What is AOT in oral pathology?

Adenomatoid odontogenic tumor (AOT) is a rare tumor of epithelial origin comprising 3% of all the odontogenic tumors. It is a benign, painless, noninvasive, and slow-growing lesion, with a relative frequency of 2.2-13% and often misdiagnosed as an odontogenic cyst on clinical examination.

What causes Keratocystic odontogenic tumors?

The genetic mutation that causes the syndrome is inherited. This syndrome results in the development of multiple odontogenic keratocysts within the jaws, multiple basal cell skin cancers and other characteristics.

What is Unicystic Ameloblastoma?

Unicystic ameloblastoma (UA) refers to those cystic lesions that show clinical, radiographic, or gross features of a mandibular cyst, but on histologic examination show a typical ameloblastomatous epithelium lining part of the cyst cavity, with or without luminal and/or mural tumor growth.

What is the treatment of ameloblastoma?

Ameloblastoma treatment usually includes surgery to remove the tumor. Ameloblastoma often grows into the nearby jawbone, so surgeons may need to remove the affected part of the jawbone. An aggressive approach to surgery reduces the risk that ameloblastoma will come back. Surgery to repair the jaw.

How can you tell the difference between AOT and Dentigerous cysts?

The characteristic radiographic difference between dentigerous cyst and follicular AOT is that the radiolucency in the former is never associated with part of the root (always attached at the cervix) whereas in the latter it is most commonly associated with the part of the root.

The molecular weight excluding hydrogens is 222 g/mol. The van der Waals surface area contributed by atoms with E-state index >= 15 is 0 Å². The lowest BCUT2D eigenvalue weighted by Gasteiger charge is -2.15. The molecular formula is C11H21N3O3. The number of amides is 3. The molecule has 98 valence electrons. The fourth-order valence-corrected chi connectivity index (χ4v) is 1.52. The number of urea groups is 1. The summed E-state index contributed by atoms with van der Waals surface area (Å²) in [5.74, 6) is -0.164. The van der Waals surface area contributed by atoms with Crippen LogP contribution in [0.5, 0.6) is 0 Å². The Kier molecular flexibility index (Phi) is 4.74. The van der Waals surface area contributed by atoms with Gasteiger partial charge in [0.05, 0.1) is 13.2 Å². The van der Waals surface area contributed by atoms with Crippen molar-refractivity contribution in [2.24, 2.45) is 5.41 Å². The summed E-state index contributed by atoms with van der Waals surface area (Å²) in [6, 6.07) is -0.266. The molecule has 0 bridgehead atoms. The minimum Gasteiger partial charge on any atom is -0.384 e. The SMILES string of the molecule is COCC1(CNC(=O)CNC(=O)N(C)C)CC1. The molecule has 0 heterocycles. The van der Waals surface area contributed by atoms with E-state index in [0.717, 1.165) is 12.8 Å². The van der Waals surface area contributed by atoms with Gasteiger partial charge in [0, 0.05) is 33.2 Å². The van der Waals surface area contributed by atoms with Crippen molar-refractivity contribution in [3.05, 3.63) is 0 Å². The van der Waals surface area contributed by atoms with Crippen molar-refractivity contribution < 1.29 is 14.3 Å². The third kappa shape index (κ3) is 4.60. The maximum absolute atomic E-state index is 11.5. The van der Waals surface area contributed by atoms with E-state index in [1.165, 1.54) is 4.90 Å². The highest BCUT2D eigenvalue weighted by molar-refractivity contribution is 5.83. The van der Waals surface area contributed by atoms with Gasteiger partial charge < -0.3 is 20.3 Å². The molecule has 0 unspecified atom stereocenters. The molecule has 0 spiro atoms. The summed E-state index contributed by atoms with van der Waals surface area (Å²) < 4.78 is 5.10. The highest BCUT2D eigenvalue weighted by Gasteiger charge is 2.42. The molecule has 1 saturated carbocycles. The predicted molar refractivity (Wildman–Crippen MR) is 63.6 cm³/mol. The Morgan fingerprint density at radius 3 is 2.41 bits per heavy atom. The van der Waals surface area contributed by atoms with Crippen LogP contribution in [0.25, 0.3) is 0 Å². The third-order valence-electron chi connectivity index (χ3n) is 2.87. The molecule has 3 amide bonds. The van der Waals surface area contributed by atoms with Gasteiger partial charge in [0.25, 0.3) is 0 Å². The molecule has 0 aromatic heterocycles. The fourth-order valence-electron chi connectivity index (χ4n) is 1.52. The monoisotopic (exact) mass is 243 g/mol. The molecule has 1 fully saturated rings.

How can you tell a cyst from a tumor?

A cyst is a small sac filled with air, fluid, or other material. A tumor refers to any unusual area of extra tissue. Both cysts and tumors can appear in your skin, tissue, organs, and bones….Identifying cysts and tumors.

Characteristic Cyst Tumor
blackhead in center
white, yellow, or green discharge

Is odontogenic keratocyst cancerous?

odontogenic keratocyst (OKC) is considered a benign cyst that can assume a locally aggressive and destructive behavior. Atypia of its lining is uncom- mon, and frank malignant degeneration is rare. Presence of these changes may remain clinically undetected and carry a significant influence on treatment and outcome.

How to find out more about adenomatoid odontogenic tumor?

Article/chapter can be printed. Article/chapter can be downloaded. Article/chapter can not be redistributed. To review the clinical and radiographic features of the available data published on adenomatoid odontogenic tumor (AOT) with special emphasis on the comparison of its variants.

Which is the rarest type of odontogenic tumor?

Adenomatoid odontogenic tumor (AOT) is a rare odontogenic tumor which is often misdiagnosed as odontogenic cyst. To acquire additional information about AOT, all reports regarding AOT and cited in “pubmed” since 1990 onward were reviewed. AOT accounts for about 1% until 9% of all odontogenic tumors.

What are the radiologic characteristics of an adenomatoid tumor?

Dunfee BL, Sakai O, Pistey R, Gohel A. Radiologic and pathologic characteristics of benign and malignant lesions of the mandible. (2006) Radiographics : a review publication of the Radiological Society of North America, Inc. 26 (6): 1751-68. doi:10.1148/rg.266055189 – Pubmed

Which is the best description of an AOT tumor?

The histological typing of the WHO defined the AOT as a tumor of odontogenic epithelium with duct-like structures and with varying degrees of inductive change in the connective tissue. The tumor may be partly cystic, and in some cases the solid lesion may be present only as masses in the wall of a large cyst [ 14 ].